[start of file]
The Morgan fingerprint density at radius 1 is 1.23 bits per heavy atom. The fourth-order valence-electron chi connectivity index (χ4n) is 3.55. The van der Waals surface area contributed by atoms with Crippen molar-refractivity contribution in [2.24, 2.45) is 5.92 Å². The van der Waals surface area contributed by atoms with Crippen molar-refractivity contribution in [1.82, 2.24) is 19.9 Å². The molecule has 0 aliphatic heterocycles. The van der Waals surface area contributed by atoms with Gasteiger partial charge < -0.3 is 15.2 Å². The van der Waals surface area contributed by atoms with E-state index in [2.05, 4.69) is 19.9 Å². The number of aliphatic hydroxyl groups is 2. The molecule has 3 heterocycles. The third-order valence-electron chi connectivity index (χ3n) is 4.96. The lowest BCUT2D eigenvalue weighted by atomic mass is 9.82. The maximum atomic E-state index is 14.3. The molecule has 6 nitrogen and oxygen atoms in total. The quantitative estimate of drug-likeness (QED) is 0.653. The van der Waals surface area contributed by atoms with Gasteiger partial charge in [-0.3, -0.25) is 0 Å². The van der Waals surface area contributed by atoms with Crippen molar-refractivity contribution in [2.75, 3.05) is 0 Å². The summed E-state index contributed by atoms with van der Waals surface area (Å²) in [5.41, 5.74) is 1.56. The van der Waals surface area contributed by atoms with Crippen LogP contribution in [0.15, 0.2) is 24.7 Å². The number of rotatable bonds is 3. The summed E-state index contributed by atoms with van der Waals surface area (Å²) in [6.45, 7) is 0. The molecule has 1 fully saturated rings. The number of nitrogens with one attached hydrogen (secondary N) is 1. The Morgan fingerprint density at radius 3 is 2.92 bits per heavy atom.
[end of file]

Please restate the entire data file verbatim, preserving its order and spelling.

The Morgan fingerprint density at radius 1 is 1.23 bits per heavy atom. The fourth-order valence-electron chi connectivity index (χ4n) is 3.55. The van der Waals surface area contributed by atoms with Crippen molar-refractivity contribution in [2.24, 2.45) is 5.92 Å². The van der Waals surface area contributed by atoms with Crippen molar-refractivity contribution in [1.82, 2.24) is 19.9 Å². The molecule has 0 aliphatic heterocycles. The van der Waals surface area contributed by atoms with Gasteiger partial charge < -0.3 is 15.2 Å². The van der Waals surface area contributed by atoms with E-state index in [2.05, 4.69) is 19.9 Å². The number of aliphatic hydroxyl groups is 2. The molecule has 3 heterocycles. The third-order valence-electron chi connectivity index (χ3n) is 4.96. The lowest BCUT2D eigenvalue weighted by atomic mass is 9.82. The maximum atomic E-state index is 14.3. The molecule has 6 nitrogen and oxygen atoms in total. The quantitative estimate of drug-likeness (QED) is 0.653. The van der Waals surface area contributed by atoms with Gasteiger partial charge in [-0.3, -0.25) is 0 Å². The van der Waals surface area contributed by atoms with Crippen molar-refractivity contribution in [2.75, 3.05) is 0 Å². The summed E-state index contributed by atoms with van der Waals surface area (Å²) in [5.41, 5.74) is 1.56. The van der Waals surface area contributed by atoms with Crippen LogP contribution in [0.15, 0.2) is 24.7 Å². The number of rotatable bonds is 3. The summed E-state index contributed by atoms with van der Waals surface area (Å²) in [6.45, 7) is 0. The molecule has 1 fully saturated rings. The number of nitrogens with one attached hydrogen (secondary N) is 1. The Morgan fingerprint density at radius 3 is 2.92 bits per heavy atom.